The coronavirus pandemic sparked the sharpest energy demand drop in history in early 2020 as a global health crisis tipped the world economy into recession. Billions of people were ordered into full or partial lockdowns by their governments in a bid to control the spread of the virus. Supply chains were disrupted, and offices, factories, and businesses were forced to shut down, leading to massive job losses. Trillions of dollars in fiscal stimulus packages have been pledged by countries, many of which are presented as “green recovery” plans that tighten environmental policies. The European Union has pledged to become a net-zero zone by 2050, while China has set a 2060 target to attain carbon neutrality. International oil companies are in the process of reinventing themselves as clean energy champions with BP, Eni, Total, Shell, and many of their peers announcing plans to decarbonize their businesses.
Regardless of when the global economy returns to growth and what shape the post-pandemic recovery takes, the crisis has exacerbated existing weaknesses in the energy system and may have a far-reaching impact on future demand for fossil fuels as a result of structural changes driven by the climate change agenda. The percentage share of fossil fuels in final energy consumption has been in decline for nearly two decades due to fuel switching, particularly in the electricity sector, where renewable energy has been growing rapidly as costs have declined. All this has led to predictions that oil demand is on the verge of peaking or may already have peaked in 2019, according to the latest BP Energy Outlook.
All these developments will have extensive implications for the oil-producing Gulf Arab states, where revenue from oil and gas exports remain the single largest source of income. Economic diversification is still at an early stage and the Gulf states face the challenge of preserving their role as energy suppliers to a new market system that is more competitive and diverse. The way forward is to decarbonize their oil and gas assets by using existing technologies that can strip harmful carbon and methane emissions and export cleaner products that are acceptable to a more environmentally conscious consumer base. Yet this does not preclude the need to further diversify their economies sooner rather than later as the writing is already on the wall.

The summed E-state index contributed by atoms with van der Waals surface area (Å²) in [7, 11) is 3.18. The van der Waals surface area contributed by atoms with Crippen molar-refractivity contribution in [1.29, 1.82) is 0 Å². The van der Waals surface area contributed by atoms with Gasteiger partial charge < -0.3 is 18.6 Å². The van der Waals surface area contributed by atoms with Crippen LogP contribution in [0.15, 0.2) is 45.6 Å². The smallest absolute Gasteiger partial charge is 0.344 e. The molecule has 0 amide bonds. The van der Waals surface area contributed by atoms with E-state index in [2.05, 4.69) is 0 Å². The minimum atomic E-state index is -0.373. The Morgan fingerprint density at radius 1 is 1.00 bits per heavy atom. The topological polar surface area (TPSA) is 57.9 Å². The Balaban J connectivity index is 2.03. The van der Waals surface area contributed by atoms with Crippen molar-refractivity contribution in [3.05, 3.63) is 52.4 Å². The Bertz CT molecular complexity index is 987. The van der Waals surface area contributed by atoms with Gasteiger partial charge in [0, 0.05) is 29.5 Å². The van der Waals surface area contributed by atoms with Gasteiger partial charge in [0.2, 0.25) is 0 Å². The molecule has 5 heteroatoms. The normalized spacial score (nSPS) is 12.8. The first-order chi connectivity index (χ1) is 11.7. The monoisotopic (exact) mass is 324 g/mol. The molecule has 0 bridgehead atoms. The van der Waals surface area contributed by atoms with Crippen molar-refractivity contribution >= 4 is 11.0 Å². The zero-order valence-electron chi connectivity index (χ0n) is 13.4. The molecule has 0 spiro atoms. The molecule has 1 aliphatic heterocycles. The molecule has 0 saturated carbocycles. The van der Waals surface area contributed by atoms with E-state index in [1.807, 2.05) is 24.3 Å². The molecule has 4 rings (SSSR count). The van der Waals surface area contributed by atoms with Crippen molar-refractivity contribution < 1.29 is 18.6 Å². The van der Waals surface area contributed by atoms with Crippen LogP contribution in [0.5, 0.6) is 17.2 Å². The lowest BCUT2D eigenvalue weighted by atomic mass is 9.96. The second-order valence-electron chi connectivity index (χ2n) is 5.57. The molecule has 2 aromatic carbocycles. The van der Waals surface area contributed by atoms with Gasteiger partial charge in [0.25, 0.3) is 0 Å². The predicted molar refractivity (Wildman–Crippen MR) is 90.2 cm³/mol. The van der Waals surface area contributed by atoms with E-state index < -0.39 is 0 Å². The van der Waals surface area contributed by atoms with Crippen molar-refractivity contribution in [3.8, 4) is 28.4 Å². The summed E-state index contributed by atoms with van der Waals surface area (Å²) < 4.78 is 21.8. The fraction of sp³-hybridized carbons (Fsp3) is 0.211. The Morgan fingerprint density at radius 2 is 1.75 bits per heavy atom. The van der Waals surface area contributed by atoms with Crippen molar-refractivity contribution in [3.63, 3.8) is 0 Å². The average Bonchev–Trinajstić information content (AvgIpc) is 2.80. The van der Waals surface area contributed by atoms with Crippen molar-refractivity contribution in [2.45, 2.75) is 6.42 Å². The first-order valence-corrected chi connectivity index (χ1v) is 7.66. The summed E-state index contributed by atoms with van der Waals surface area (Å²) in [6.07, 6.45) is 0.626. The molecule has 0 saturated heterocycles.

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About Petro Diplomacy
This paper is the scene setter for the 2020 Petro Diplomacy conference. For the sixth consecutive year, AGSIW convenes its Petro Diplomacy conference, this year virtually, bringing together private and public sector stakeholders from the United States and the Gulf Arab countries to discuss emerging trends in energy markets and regional politics.